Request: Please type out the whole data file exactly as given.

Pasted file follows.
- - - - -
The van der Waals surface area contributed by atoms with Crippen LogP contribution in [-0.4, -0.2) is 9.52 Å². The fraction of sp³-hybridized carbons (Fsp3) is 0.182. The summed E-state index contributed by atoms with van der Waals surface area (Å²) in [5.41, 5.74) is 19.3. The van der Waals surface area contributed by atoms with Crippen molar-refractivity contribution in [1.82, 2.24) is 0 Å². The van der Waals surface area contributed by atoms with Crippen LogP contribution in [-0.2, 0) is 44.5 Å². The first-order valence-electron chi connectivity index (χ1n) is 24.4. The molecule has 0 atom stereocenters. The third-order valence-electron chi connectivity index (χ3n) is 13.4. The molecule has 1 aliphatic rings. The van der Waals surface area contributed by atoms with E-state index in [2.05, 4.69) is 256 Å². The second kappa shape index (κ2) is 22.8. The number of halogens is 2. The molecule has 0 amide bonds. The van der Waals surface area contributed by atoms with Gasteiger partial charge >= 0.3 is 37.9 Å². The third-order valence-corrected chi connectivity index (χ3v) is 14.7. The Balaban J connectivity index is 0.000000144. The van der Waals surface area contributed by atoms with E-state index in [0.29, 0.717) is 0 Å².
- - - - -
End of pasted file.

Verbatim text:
The van der Waals surface area contributed by atoms with Crippen LogP contribution in [-0.4, -0.2) is 9.52 Å². The fraction of sp³-hybridized carbons (Fsp3) is 0.182. The summed E-state index contributed by atoms with van der Waals surface area (Å²) in [5.41, 5.74) is 19.3. The van der Waals surface area contributed by atoms with Crippen molar-refractivity contribution in [1.82, 2.24) is 0 Å². The van der Waals surface area contributed by atoms with Crippen LogP contribution in [-0.2, 0) is 44.5 Å². The first-order valence-electron chi connectivity index (χ1n) is 24.4. The molecule has 0 atom stereocenters. The third-order valence-electron chi connectivity index (χ3n) is 13.4. The molecule has 1 aliphatic rings. The van der Waals surface area contributed by atoms with E-state index in [2.05, 4.69) is 256 Å². The second kappa shape index (κ2) is 22.8. The number of halogens is 2. The molecule has 0 amide bonds. The van der Waals surface area contributed by atoms with Gasteiger partial charge >= 0.3 is 37.9 Å². The third-order valence-corrected chi connectivity index (χ3v) is 14.7. The Balaban J connectivity index is 0.000000144. The van der Waals surface area contributed by atoms with E-state index in [0.29, 0.717) is 0 Å².